Communicating and working across differences is tough, no matter who you are. In this episode you’ll learn about Building BRIDGES – what we do, how we do it, and why.
Hi, this is 10 Minutes to Better Patient Communication from Health Communication Partners. I’m Dr. Anne Marie Liebel.
In this podcast series, and on health communication partners.com, and in pretty much all of my other work, I front the fact that I’m a literacy person, I’m from higher ed, a researcher and educator and former classroom teacher. I’m even a bit of a policy geek.
But we’re celebrating the second anniversary of health communication partners.com and we recently celebrated the 50th podcast episode in this series.
How did I get here?
Do you know about Addressing Implicit Bias. It’s an audiobook bundle. Almost 90 minutes of audio, plus an ebook with clickable links to research references, plus a powerpoint show, plus a document of references and additional resources. I made it for you, so you know it’s grounded in my commitment to equity and reducing health disparities. It’s inexpensive, and you’ll be supporting this podcast series and your own learning. Available right now for immediate download at healthcommunicationpartners.com.
Now, you know I write and talk about health literacy, and digital health literacy, and patient education, and health communication. With a constant drumbeat of reflective practice, equity, avoiding deficit perspectives, being culturally- and linguistically relevant.
Why did I decide to cross from the education sector into the health sector?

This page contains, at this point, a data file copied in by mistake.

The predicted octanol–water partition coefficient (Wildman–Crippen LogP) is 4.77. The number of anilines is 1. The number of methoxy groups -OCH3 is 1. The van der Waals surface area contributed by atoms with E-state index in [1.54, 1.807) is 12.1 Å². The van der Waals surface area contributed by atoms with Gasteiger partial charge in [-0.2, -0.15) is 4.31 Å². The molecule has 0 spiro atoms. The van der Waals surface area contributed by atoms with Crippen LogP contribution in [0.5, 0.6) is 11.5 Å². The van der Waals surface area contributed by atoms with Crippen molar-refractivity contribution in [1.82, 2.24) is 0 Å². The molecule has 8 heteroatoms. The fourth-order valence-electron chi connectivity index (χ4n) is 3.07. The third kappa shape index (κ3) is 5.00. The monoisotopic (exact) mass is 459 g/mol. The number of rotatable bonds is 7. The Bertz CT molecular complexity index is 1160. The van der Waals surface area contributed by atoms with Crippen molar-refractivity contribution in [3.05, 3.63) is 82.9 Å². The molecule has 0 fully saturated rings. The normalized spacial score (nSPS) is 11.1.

Because years ago as a member of a team doing a project on patient communication, Providers and I would start talking about health literacy and patient education. But then we would find ourselves also talking about other problems. Like practicing in the current climate. Having to do more with less. Feeling deprofessionalized. Being overwhelmed by accountability requirements. Feeling increasingly separated from the reasons that you got into the field to begin with. And these issues are faced, and felt, and negotiated by every single educator and teacher that I know. I’m not say it’s the same thing, but there are doubtless significant similarities.
The administrators, it was the same thing. They were dealing with patient satisfaction scores, constantly shifting reimbursement rates, digital health initiatives, and the moves to value-based care. All against the backdrop of reform. Again, I could relate: there were many similar issues in education and in higher ed. Again I’m not trying to equate the two sectors but to identify some shared concerns.
Because as we talked, we could link these concerns to health literacy health communication, and to patient education. And to health communication. this may sound like a leap. But these issues are tied to one another, and this I know from my work in the education sector. These connections are what health professionals and I discuss, strategize, act on, and reflect about.
But why? What on earth am I doing?
It’s taken me about three years, but I finally have an answer. I’m building BRIDGES. Now building bridges, it’s a metaphor and it’s also an acronym. I’ve talked about ‘building bridges’ many times. I used bridge-building language way back in my first grand rounds on health literacy in 2016. this history with the metaphor ultimately helped me create the BRIDGES acronym.
BRIDGES is what I’m about. BRIDGES is the fundamentals of what I do. BRIDGES is my structure.
BRIDGES is also a metaphor for the work I’ve been trying to imagine in the world. It’s also a way of understanding my assumptions–and my aspirations! In a way, BRIDGES is also the story of my last three years as a professional. Crossing sectors. Negotiating different people, and spaces, and institutions.
And I invite you to build BRIDGES through everything I do. This site, the podcast series, my workshops, courses, my consulting work. All of it.
So what does BRIDGES mean? There is a lot to say. This is kind of a flyover, so I’ll keep it to the most fundamental concepts, the most important info. First of all…